Giant 'Hole' in Sun was 50 Earths Wide (10/25/15)
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A photo of the sun from NASA's orbiting Solar Dynamics Observatory reveals an
enormous coronal hole - a gap in the sun's outer layer and magnetic field the
size of 50 Earths. The image was captured Oct
The sun has sprung a leak: A hole in the topmost layer of the sun and its magnetic
field, the size of 50 Earths, is letting loose an ultrafast solar wind that has
kicked off several nights of auroras down on Earth.
A new image, from NASA's orbiting Solar Dynamics Observatory, reveals the enormous
hole as it was Oct. 10, taken at an ultraviolet wavelength unseen by the human
eye. To an ordinary observer, the gaping hole would be invisible, though you should
NEVER stare at the sun because serious eye damage can result.I looked
directly at the sun for 20 minutes, My question, "Is this what you want to
The gap in the sun's magnetic field lets out a stream
of particles traveling at up to 500 miles (800 kilometers) per second, kindling
a days-long geomagnetic storm upon hitting Earth. [Biggest
Solar Storms of 2015 in Photos
Coronal holes, like the one that materialized last week, normally form over the
sun's poles and lower latitudes, more often when the sun is at a less active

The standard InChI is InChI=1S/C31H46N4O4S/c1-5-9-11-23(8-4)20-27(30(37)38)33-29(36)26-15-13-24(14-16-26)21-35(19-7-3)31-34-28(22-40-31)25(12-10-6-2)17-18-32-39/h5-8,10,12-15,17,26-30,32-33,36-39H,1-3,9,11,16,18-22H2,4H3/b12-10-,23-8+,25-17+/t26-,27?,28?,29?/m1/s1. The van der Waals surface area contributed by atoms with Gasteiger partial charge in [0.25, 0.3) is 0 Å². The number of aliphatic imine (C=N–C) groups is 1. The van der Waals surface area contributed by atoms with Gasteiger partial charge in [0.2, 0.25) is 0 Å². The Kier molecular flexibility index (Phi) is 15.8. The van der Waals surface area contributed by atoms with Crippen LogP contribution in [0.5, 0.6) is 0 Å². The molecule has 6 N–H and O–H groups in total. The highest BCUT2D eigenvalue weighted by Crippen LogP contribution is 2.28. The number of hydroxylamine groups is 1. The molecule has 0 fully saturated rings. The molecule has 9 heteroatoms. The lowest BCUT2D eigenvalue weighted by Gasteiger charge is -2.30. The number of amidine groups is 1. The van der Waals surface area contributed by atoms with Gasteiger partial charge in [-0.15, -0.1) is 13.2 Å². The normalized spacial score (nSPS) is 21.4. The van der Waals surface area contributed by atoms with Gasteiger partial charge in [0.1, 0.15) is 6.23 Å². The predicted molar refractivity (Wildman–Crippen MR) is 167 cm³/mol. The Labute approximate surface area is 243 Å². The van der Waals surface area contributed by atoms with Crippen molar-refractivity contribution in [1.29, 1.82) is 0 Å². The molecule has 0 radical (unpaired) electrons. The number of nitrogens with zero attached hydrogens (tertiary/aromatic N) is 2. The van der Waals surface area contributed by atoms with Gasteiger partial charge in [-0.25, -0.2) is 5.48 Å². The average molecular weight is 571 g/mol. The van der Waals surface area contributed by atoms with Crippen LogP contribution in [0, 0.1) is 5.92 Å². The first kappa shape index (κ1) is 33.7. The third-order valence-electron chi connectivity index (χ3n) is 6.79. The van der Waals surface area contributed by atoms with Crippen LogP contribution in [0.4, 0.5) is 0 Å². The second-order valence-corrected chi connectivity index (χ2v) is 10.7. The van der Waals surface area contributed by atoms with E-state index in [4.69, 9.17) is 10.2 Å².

point in its 11-year cycle. They are areas within the
sun's outermost layer
, called its corona, which are lower-density and cooler
- that, plus the weakened magnetic field, lets the plasma and charged particles
that make up the corona stream out more easily in a solar wind. If aimed toward
Earth, that spells the makings of a geomagnetic storm: a phenomenon that can affect
power and navigation for satellites orbiting the Earth as well as radio communication.
A Solar Dynamics Observatory image published by the National Oceanic Atmospheric
Administration reveals the huge coronal hole as it was yesterday. Continuing its
march solar west (to the right), the hole is still releasing an extra-fast solar
wind in Earth's direction.
Another side effect of a geomagnetic storm is enhanced northern lights: the glowing
auroras that often form in the night sky over the northernmost reaches of the
planet grow much brighter and can even extend much farther south than usual. (Last
week, the National Oceanic and Atmospheric Administration's [NOAA] Space Weather
Prediction Center in Boulder, Colorado,
initially predicted auroras to be visible (Mars destroyed was visible in
as far down as Pennsylvania, Iowa and Oregon, although they didn't
ultimately appear quite so low.) Geomagnetic storms and auroras can also be caused
by other sun phenomena, such as solar flares and coronal mass ejections, which
both blast the corona's material outward because of increased magnetic activity.
As the coronal hole continues its slow march westward on the sun's surface (to
the right, fromEarth's perspective), solar winds will stay strong, NOAA officials
in a statement
, which may lead to additional minor geomagnetic storming. Thus,
bright auroras will likely continue - at least around the Arctic Circle.